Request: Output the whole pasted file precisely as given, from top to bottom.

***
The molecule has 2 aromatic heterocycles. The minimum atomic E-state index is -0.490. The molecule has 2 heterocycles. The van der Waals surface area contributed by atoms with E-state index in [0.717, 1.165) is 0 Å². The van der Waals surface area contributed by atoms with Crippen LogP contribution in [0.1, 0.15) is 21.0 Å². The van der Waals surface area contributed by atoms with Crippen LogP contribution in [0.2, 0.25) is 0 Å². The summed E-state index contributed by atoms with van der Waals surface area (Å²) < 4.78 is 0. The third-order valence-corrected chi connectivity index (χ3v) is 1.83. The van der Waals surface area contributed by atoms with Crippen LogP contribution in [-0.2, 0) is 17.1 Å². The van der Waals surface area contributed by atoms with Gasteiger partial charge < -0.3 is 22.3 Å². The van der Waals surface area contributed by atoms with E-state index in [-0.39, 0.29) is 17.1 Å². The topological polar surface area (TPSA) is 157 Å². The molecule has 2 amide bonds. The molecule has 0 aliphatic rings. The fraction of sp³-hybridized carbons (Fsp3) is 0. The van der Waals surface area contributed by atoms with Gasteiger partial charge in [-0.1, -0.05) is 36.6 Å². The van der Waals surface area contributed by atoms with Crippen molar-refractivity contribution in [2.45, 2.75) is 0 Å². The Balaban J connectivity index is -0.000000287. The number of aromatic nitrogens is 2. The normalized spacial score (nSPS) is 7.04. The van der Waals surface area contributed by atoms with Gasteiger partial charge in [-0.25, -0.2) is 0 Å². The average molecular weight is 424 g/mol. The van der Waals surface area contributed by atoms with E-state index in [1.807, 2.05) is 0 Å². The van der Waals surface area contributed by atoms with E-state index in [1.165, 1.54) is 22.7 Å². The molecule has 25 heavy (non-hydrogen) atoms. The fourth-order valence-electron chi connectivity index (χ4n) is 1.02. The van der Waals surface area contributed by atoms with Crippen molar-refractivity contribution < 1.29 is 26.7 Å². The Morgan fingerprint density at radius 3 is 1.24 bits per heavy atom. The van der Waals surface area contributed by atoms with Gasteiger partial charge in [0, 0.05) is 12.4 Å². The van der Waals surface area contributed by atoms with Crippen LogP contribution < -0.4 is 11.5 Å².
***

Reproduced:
The molecule has 2 aromatic heterocycles. The minimum atomic E-state index is -0.490. The molecule has 2 heterocycles. The van der Waals surface area contributed by atoms with E-state index in [0.717, 1.165) is 0 Å². The van der Waals surface area contributed by atoms with Crippen LogP contribution in [0.1, 0.15) is 21.0 Å². The van der Waals surface area contributed by atoms with Crippen LogP contribution in [0.2, 0.25) is 0 Å². The summed E-state index contributed by atoms with van der Waals surface area (Å²) < 4.78 is 0. The third-order valence-corrected chi connectivity index (χ3v) is 1.83. The van der Waals surface area contributed by atoms with Crippen LogP contribution in [-0.2, 0) is 17.1 Å². The van der Waals surface area contributed by atoms with Gasteiger partial charge < -0.3 is 22.3 Å². The van der Waals surface area contributed by atoms with E-state index in [-0.39, 0.29) is 17.1 Å². The topological polar surface area (TPSA) is 157 Å². The molecule has 2 amide bonds. The molecule has 0 aliphatic rings. The fraction of sp³-hybridized carbons (Fsp3) is 0. The van der Waals surface area contributed by atoms with Gasteiger partial charge in [-0.1, -0.05) is 36.6 Å². The van der Waals surface area contributed by atoms with Crippen molar-refractivity contribution in [2.45, 2.75) is 0 Å². The Balaban J connectivity index is -0.000000287. The number of aromatic nitrogens is 2. The normalized spacial score (nSPS) is 7.04. The van der Waals surface area contributed by atoms with Gasteiger partial charge in [-0.25, -0.2) is 0 Å². The average molecular weight is 424 g/mol. The van der Waals surface area contributed by atoms with E-state index in [1.807, 2.05) is 0 Å². The van der Waals surface area contributed by atoms with E-state index in [1.165, 1.54) is 22.7 Å². The molecule has 25 heavy (non-hydrogen) atoms. The fourth-order valence-electron chi connectivity index (χ4n) is 1.02. The van der Waals surface area contributed by atoms with Crippen molar-refractivity contribution < 1.29 is 26.7 Å². The Morgan fingerprint density at radius 3 is 1.24 bits per heavy atom. The van der Waals surface area contributed by atoms with Gasteiger partial charge in [0, 0.05) is 12.4 Å². The van der Waals surface area contributed by atoms with Crippen LogP contribution < -0.4 is 11.5 Å².